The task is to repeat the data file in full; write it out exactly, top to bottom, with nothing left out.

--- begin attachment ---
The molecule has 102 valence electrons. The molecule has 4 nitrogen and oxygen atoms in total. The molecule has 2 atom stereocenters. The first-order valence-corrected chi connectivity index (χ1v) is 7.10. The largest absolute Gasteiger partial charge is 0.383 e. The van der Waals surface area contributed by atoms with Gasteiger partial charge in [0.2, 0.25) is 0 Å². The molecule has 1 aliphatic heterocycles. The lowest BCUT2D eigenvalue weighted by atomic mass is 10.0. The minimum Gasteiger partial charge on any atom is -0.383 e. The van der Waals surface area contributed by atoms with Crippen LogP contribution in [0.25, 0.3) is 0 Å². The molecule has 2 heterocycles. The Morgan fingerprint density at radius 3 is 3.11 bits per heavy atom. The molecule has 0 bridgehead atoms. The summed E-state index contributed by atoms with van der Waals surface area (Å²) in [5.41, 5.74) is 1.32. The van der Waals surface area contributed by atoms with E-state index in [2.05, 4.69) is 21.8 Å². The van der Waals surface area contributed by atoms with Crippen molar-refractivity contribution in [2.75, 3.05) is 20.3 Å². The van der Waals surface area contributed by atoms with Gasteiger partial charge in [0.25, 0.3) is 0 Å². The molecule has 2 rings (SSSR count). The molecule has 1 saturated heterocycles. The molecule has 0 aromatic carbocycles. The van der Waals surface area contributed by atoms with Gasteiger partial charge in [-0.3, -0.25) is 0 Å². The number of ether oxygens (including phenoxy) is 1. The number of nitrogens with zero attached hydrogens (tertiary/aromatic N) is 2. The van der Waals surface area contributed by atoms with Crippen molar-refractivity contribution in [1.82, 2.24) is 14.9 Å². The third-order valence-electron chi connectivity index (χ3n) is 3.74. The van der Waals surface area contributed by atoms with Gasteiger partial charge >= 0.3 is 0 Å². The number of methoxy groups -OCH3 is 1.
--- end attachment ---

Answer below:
The molecule has 102 valence electrons. The molecule has 4 nitrogen and oxygen atoms in total. The molecule has 2 atom stereocenters. The first-order valence-corrected chi connectivity index (χ1v) is 7.10. The largest absolute Gasteiger partial charge is 0.383 e. The van der Waals surface area contributed by atoms with Gasteiger partial charge in [0.2, 0.25) is 0 Å². The molecule has 1 aliphatic heterocycles. The lowest BCUT2D eigenvalue weighted by atomic mass is 10.0. The minimum Gasteiger partial charge on any atom is -0.383 e. The van der Waals surface area contributed by atoms with Crippen LogP contribution in [0.25, 0.3) is 0 Å². The molecule has 2 heterocycles. The Morgan fingerprint density at radius 3 is 3.11 bits per heavy atom. The molecule has 0 bridgehead atoms. The summed E-state index contributed by atoms with van der Waals surface area (Å²) in [5.41, 5.74) is 1.32. The van der Waals surface area contributed by atoms with E-state index in [2.05, 4.69) is 21.8 Å². The van der Waals surface area contributed by atoms with Crippen molar-refractivity contribution in [2.75, 3.05) is 20.3 Å². The van der Waals surface area contributed by atoms with Gasteiger partial charge in [0.25, 0.3) is 0 Å². The molecule has 2 rings (SSSR count). The molecule has 1 saturated heterocycles. The molecule has 0 aromatic carbocycles. The van der Waals surface area contributed by atoms with Gasteiger partial charge in [-0.3, -0.25) is 0 Å². The number of ether oxygens (including phenoxy) is 1. The number of nitrogens with zero attached hydrogens (tertiary/aromatic N) is 2. The van der Waals surface area contributed by atoms with Crippen molar-refractivity contribution in [1.82, 2.24) is 14.9 Å². The third-order valence-electron chi connectivity index (χ3n) is 3.74. The van der Waals surface area contributed by atoms with Gasteiger partial charge >= 0.3 is 0 Å². The number of methoxy groups -OCH3 is 1.